Laphroaig: An Appreciation

If you had asked me before last week what I thought about the Islay single malt, Laphroaig, my response would have been positive, but not overwhelmingly enthusiastic. For pure smoky strength, I would have told you, I prefer Ardbeg; for balance and finesse, Bowmore; and for curiosity, playfulness and sheer skillful variety, Bruichladdich.

But then I went and visited the distillery, toured the grounds in the genial company of Distillery Manager John Campbell and tasted my way through a range of a half-dozen of their whiskies. And I came away with a much greater understanding of the allure of Laphroaig.

I had always thought that Laphroaig possesses a distinctive peatiness, and now I know that it truly does, and why. The whisky is made from 100% peated malt, with roughly 15% of that malted in-house. What makes this important is the process the distillery uses, first peating and then drying the malt, rather than the usual vice versa. It gives the malt a subtlely different kind of smokiness, one easily discernible when you taste the raw malt, and thus affects the character of the whisky, as well. It’s a small change, but I now believe an important one.

Legions of whisky aficionados swear by the Laphroaig 10 Year Old, of course, and now I have a better idea of why that is so. Sampled on its own, the 10 Year is a brawny behemoth, with a surprising fruitiness in the body that becomes only more apparent when you taste its older siblings in order. Which I did, sampling first the 18 Year Old with its sweetly earthy character, rounded fruit and overall flavour that reminded me of the Islay countryside in liquid form, and then the almost tropically fruity 25 Year Old, with its back end peatiness and a finish that brought to mind the flavour of raw cocoa.

After the age-statement whiskies, I turned to the differently casked versions, beginning with the Quarter Cask, a malt composed of 5 year and older whiskies, married and finished for seven months in the distillery’s small quarter casks, which give the spirit increased contact with the wood. The vanilla notes I picked up in the 10 Year are strengthened here, producing an aroma reminiscent for me of Sugar Crisp cereal, which I’m not sure they even make anymore. (“Can’t get enough of that Sugar Crisp…”) The peatiness is very dry and appealing, more campfire than smoked meat, with a lovely flavour progression from sweet front to dry and appetizing finish. Thereafter I got to try the Triple Wood, which is Quarter Cask finished in oloroso sherry barrels, which I found unsurprisingly orangy and spicy, with an earthy, briny finish, and the PX, a duty-free-only edition of Quarter Cask finished in Pedro Ximenez sherry casks,  which delivers a curious smoked Christmas pudding character and I thought took several sips to even begin to understand.

In the end, I walked away with a new found appreciation of the 10 Year Old, understanding it better thanks to the input of the 18 and 25 Year Olds, and an improved sense of the place Laphroaig occupies in the pantheon of Islay whiskies. I’ll still reach often for its same age neighbour, the Ardbeg 10 Year Old, but the Laphroaig will now get equal time and attention in my liquor cabinet.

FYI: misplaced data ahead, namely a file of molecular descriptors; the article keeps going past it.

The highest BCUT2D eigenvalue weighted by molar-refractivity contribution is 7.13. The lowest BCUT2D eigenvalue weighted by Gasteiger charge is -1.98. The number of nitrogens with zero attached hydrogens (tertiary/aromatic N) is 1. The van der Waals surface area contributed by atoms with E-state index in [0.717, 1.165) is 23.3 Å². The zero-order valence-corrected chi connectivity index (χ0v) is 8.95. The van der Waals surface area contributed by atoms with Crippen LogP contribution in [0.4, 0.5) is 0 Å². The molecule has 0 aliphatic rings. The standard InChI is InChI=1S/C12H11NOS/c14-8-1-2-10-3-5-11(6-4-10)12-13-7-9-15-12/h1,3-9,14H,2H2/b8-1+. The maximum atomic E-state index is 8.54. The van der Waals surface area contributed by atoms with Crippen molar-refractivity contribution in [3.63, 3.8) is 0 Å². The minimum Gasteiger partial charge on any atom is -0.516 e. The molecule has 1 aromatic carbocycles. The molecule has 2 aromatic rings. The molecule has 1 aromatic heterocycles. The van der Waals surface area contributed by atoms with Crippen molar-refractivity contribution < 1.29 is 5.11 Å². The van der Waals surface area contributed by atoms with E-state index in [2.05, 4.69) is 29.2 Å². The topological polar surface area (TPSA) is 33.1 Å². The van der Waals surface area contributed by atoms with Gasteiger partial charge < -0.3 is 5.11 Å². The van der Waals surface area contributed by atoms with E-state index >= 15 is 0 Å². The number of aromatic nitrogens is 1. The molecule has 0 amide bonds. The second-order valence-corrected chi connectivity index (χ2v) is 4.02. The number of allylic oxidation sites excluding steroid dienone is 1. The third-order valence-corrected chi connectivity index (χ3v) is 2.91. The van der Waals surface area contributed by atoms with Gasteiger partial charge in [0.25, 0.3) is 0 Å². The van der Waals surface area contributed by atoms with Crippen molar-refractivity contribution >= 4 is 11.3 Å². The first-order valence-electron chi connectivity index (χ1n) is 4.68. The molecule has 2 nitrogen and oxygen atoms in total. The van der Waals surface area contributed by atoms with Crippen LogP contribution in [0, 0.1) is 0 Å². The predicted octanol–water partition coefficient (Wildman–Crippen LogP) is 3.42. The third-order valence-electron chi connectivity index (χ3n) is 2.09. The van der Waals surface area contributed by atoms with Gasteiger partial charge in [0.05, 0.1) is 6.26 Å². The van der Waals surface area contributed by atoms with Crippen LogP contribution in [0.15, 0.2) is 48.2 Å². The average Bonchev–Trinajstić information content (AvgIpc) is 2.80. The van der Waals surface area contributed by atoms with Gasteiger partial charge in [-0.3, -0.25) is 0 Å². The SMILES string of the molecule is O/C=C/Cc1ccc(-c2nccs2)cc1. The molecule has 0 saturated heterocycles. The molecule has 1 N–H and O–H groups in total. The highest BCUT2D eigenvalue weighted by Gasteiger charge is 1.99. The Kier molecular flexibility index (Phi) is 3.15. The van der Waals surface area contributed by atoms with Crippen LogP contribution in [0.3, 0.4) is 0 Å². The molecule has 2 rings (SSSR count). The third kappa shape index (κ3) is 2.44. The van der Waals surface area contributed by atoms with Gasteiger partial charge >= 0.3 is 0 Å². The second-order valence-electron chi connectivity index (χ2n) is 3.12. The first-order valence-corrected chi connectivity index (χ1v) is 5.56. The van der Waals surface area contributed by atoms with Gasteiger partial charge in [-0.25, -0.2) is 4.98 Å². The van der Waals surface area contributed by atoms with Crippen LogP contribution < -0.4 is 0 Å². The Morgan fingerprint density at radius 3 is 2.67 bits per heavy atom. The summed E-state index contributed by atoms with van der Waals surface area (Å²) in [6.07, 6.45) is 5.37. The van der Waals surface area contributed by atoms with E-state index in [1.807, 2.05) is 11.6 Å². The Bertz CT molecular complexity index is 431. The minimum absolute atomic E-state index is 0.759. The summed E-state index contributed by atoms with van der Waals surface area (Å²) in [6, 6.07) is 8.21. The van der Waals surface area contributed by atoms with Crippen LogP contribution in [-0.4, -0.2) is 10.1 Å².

5 Replies to “Laphroaig: An Appreciation”

  1. Hi Stephen, hard to think it was 5 years ago we met on Islay.This article made me smile as it was after reading another guys appreciation of Laphroaig that got me hooked on it. I agree 95% on your article, just don’t forget the Bowmore. Glad to see you mention the brewdog beers too, two lads from a former home town.

  2. I have not tried those malts in situ, but as an inveterate Islay man, I have tried them all. Laphroig is the most variable. The first bottle I ever got (10) was the most phenolic, gnarly malt I’d ever encountered. Later bottles were sweeter and smokier. Any clue why that would be?

    1. I would suspect the evolution of your palate, Jeff, but I’d know better if I knew when that first taste occurred.

      1. Actually not long ago. I’ve been a Scotch fan for 15 years, but I’m poor and cheap and so bottles don’t fly through the house. My first Laphroig was in maybe 2006–long after I’d found Islays.

        (Michael Jackson visited Portland in about 1997 for a beer event but held a Scotch tasting as part of the fun. I’d just been hired to write about beer and got to go on a press pass. It was my introduction to Scotch and I still recall being stunned by the saltiness of Scapa.)

        But it’s always a safe bet to blame this taster–consistent experience does not seem to be my long suit.

  3. It’s my experience that bottlings, even of standard brands let alone single malts or small batch bourbons, vary over time and not even a large space of time. There are so many factors – variability of each barrel as it ages in the warehouses, differences (seasonal or other) in raw materials, differences in ages of the components of batches or the minglings for a single malt, that the taste does vary over time. Of course, the “profile” of the brand will stay the same, usually, and the general market won’t notice anything but an experienced taster might. Some brands are more consistent, IMO again, e.g. Jim Beam bourbons, but at the high end there is sometimes variation, e.g. Knob Creek is never IMO exactly the same from batch to batch, which is a good thing, just as perfect consistency in craft-scale brewing is not possible or eve desirable.


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